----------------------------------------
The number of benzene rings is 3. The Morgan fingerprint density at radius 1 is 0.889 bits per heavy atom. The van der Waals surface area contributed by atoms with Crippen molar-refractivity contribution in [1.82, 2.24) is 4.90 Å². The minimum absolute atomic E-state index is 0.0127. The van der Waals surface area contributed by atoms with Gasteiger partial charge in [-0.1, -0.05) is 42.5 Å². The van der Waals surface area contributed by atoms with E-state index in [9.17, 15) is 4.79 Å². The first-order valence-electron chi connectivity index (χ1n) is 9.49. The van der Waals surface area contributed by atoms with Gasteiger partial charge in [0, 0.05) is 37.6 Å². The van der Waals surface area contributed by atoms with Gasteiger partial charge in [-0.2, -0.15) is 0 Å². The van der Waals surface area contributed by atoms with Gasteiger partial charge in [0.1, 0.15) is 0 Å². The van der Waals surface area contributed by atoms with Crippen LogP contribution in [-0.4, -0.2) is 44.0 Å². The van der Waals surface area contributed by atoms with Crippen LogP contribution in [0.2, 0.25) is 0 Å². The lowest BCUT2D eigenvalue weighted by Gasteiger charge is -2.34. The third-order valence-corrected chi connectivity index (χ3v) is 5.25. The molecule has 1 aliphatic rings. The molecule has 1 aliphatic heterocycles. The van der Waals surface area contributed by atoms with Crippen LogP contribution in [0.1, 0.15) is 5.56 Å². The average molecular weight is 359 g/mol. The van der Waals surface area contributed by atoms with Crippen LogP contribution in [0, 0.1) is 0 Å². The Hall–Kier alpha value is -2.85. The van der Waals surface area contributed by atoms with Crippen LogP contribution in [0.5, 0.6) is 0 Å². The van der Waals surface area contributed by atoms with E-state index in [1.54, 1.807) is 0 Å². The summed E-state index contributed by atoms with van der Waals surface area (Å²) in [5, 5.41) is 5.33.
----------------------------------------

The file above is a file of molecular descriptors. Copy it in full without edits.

The number of benzene rings is 3. The Morgan fingerprint density at radius 1 is 0.889 bits per heavy atom. The van der Waals surface area contributed by atoms with Crippen molar-refractivity contribution in [1.82, 2.24) is 4.90 Å². The minimum absolute atomic E-state index is 0.0127. The van der Waals surface area contributed by atoms with Gasteiger partial charge in [-0.1, -0.05) is 42.5 Å². The van der Waals surface area contributed by atoms with E-state index in [9.17, 15) is 4.79 Å². The first-order valence-electron chi connectivity index (χ1n) is 9.49. The van der Waals surface area contributed by atoms with Gasteiger partial charge in [0, 0.05) is 37.6 Å². The van der Waals surface area contributed by atoms with Gasteiger partial charge in [-0.2, -0.15) is 0 Å². The van der Waals surface area contributed by atoms with Gasteiger partial charge in [0.1, 0.15) is 0 Å². The van der Waals surface area contributed by atoms with Crippen LogP contribution in [-0.4, -0.2) is 44.0 Å². The van der Waals surface area contributed by atoms with Crippen LogP contribution in [0.2, 0.25) is 0 Å². The lowest BCUT2D eigenvalue weighted by Gasteiger charge is -2.34. The third-order valence-corrected chi connectivity index (χ3v) is 5.25. The molecule has 1 aliphatic rings. The molecule has 1 aliphatic heterocycles. The van der Waals surface area contributed by atoms with Crippen LogP contribution in [0.1, 0.15) is 5.56 Å². The average molecular weight is 359 g/mol. The van der Waals surface area contributed by atoms with Crippen LogP contribution in [0, 0.1) is 0 Å². The Hall–Kier alpha value is -2.85. The van der Waals surface area contributed by atoms with Crippen LogP contribution in [0.5, 0.6) is 0 Å². The van der Waals surface area contributed by atoms with E-state index in [1.54, 1.807) is 0 Å². The summed E-state index contributed by atoms with van der Waals surface area (Å²) in [5, 5.41) is 5.33.